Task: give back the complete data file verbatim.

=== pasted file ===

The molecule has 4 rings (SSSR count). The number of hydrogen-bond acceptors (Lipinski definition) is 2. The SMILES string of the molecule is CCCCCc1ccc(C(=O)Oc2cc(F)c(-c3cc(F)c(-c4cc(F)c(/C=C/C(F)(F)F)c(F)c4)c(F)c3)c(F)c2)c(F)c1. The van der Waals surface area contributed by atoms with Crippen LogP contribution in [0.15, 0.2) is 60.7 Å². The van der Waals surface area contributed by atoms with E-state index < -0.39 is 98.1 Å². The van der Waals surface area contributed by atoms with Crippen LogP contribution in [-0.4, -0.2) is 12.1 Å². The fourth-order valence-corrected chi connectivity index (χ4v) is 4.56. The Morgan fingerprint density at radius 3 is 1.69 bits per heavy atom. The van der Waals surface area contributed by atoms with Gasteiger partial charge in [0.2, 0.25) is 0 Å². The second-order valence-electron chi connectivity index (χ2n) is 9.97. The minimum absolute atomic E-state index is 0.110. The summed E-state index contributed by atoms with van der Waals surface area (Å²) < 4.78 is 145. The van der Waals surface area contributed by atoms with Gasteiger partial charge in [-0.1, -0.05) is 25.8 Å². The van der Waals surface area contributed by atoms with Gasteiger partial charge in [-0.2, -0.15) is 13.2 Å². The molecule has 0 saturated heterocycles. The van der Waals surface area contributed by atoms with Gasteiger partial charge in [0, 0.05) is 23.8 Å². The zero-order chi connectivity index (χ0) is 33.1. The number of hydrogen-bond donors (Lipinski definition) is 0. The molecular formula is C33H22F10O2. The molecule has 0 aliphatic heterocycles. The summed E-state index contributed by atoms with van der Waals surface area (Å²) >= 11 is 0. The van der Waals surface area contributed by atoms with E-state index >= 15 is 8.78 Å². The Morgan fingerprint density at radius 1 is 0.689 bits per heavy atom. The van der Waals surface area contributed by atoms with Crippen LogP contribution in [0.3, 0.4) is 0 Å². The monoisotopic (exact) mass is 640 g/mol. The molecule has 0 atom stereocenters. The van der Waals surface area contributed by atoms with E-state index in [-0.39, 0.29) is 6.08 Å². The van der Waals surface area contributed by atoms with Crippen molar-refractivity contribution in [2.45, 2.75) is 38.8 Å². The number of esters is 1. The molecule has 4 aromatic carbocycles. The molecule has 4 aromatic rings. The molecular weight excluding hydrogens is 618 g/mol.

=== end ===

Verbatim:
The molecule has 4 rings (SSSR count). The number of hydrogen-bond acceptors (Lipinski definition) is 2. The SMILES string of the molecule is CCCCCc1ccc(C(=O)Oc2cc(F)c(-c3cc(F)c(-c4cc(F)c(/C=C/C(F)(F)F)c(F)c4)c(F)c3)c(F)c2)c(F)c1. The van der Waals surface area contributed by atoms with Crippen LogP contribution in [0.15, 0.2) is 60.7 Å². The van der Waals surface area contributed by atoms with E-state index < -0.39 is 98.1 Å². The van der Waals surface area contributed by atoms with Crippen LogP contribution in [-0.4, -0.2) is 12.1 Å². The fourth-order valence-corrected chi connectivity index (χ4v) is 4.56. The Morgan fingerprint density at radius 3 is 1.69 bits per heavy atom. The van der Waals surface area contributed by atoms with Gasteiger partial charge in [0.2, 0.25) is 0 Å². The second-order valence-electron chi connectivity index (χ2n) is 9.97. The minimum absolute atomic E-state index is 0.110. The summed E-state index contributed by atoms with van der Waals surface area (Å²) < 4.78 is 145. The van der Waals surface area contributed by atoms with Gasteiger partial charge in [-0.1, -0.05) is 25.8 Å². The van der Waals surface area contributed by atoms with Gasteiger partial charge in [-0.2, -0.15) is 13.2 Å². The molecule has 0 saturated heterocycles. The van der Waals surface area contributed by atoms with Gasteiger partial charge in [0, 0.05) is 23.8 Å². The zero-order chi connectivity index (χ0) is 33.1. The number of hydrogen-bond donors (Lipinski definition) is 0. The molecular formula is C33H22F10O2. The molecule has 0 aliphatic heterocycles. The summed E-state index contributed by atoms with van der Waals surface area (Å²) >= 11 is 0. The van der Waals surface area contributed by atoms with E-state index >= 15 is 8.78 Å². The Morgan fingerprint density at radius 1 is 0.689 bits per heavy atom. The van der Waals surface area contributed by atoms with Crippen LogP contribution in [0.3, 0.4) is 0 Å². The monoisotopic (exact) mass is 640 g/mol. The molecule has 0 atom stereocenters. The van der Waals surface area contributed by atoms with E-state index in [-0.39, 0.29) is 6.08 Å². The van der Waals surface area contributed by atoms with Crippen molar-refractivity contribution in [2.45, 2.75) is 38.8 Å². The number of esters is 1. The molecule has 4 aromatic carbocycles. The molecule has 4 aromatic rings. The molecular weight excluding hydrogens is 618 g/mol.